Going old-school with books

Published 9:44 pm Friday, June 2, 2017

By Dr. Thurman R. Hayes Jr.

Reading is an activity that fills my heart with joy. It has been that way for me since I was a boy. For as long as I can remember, my life has been deeply and wonderfully enriched by good books.

When e-readers began to appear in the late 2000s, I was very slow to jump on that train. I have always enjoyed getting new books, holding them, and, yes, even smelling the pages. So a traditionalist like me was pretty hard to win over to an e-reader.

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But around 2010, I got my first Kindle, and I was immediately enthralled. Electronic books were cheaper, but it was more than the price. I genuinely enjoyed the experience of reading my Kindle.

I didn’t have to flip pages, or even turn on a light in the room. The technology was new and cool.

Over the years, I kept seeing articles by other voracious readers, explaining that they found themselves veering away from their e-readers, and back to traditional books. These tended to be people who had gone to e-readers a few years before me. Frankly, I couldn’t relate to their experience … at the time.

But now, after seven years of lots of electronic reading, I am finding myself making the exact same journey. More and more, I am going back to traditional books. No one is more surprised at this than me. So what happened?

One thing is that for Christmas I got an ESV Reader’s Bible. This is a special six-volume edition of the Bible that contains no chapter headings or verses. It is beautifully designed, with great attention paid to every detail. The layout and even the type of print and paper are designed to relax, and draw the reader into the text for lengthy periods of time.

I don’t use it in preparing my sermons, which are based on specific chapters and verses. But for my own edification, and for reading large chunks of Scripture at a time, it has been a special blessing.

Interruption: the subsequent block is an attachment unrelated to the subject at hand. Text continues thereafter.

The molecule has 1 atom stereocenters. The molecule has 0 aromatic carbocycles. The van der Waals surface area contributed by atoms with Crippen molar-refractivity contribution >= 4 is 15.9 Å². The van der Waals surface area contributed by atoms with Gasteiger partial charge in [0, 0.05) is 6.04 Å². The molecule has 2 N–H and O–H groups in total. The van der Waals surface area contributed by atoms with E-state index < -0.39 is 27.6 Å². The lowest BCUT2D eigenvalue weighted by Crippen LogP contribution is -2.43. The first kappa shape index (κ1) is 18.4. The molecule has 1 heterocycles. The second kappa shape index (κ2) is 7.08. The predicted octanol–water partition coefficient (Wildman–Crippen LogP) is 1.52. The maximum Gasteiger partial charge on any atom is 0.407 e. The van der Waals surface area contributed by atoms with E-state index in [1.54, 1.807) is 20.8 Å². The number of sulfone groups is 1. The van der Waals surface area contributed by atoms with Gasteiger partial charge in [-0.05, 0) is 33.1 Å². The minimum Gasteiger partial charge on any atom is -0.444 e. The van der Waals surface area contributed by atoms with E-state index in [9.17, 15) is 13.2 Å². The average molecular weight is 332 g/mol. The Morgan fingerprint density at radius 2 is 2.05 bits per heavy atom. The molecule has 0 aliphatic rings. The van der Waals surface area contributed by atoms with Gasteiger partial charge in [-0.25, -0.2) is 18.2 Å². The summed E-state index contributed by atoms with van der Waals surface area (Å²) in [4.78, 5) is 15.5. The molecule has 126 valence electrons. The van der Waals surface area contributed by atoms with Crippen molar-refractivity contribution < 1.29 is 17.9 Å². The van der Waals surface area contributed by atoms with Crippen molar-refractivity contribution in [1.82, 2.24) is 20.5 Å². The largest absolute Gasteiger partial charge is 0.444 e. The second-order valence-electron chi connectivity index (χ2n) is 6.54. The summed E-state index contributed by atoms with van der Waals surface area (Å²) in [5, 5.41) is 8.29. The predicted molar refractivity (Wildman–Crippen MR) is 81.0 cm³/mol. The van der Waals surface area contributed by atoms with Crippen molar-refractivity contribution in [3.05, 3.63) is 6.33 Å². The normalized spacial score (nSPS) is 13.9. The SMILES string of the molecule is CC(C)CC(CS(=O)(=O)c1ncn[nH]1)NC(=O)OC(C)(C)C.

So perhaps the pleasure of spending so much time reading a non-electronic Bible has had something to do with my migration back to books.

But there are other reasons, too. I’ve found that traditional books are less distracting. When I’m reading on a screen, I’m far more likely to jump to the Internet, check email and so on. Reducing my “screen time” has been nothing but a blessing.

Also, it is easier to go back and look at notes and review certain sections in traditional books. Even the sight of books on the shelves evokes warm memories of the time I spent in that book.

Don’t get me wrong. I’m not against e-readers. I plan to still use mine sometimes, like when traveling or just reading lighter fare.

I’m all for anything that will help people read more! If an e-reader helps you read more and watch less TV, then by all means, keep doing what you’re doing.

But I need less screen time in my life. Going old-school with books has helped me relax and be more peaceful in my reading.

Whatever you use, whether an e-reader or traditional, my encouragement to you is to reduce your television, Internet, and social media time and stimulate your mind and heart with good books.

Dr. Thurman R. Hayes is senior pastor of First Baptist Church of Suffolk. Follow him on Twitter at @ThurmanHayesJr.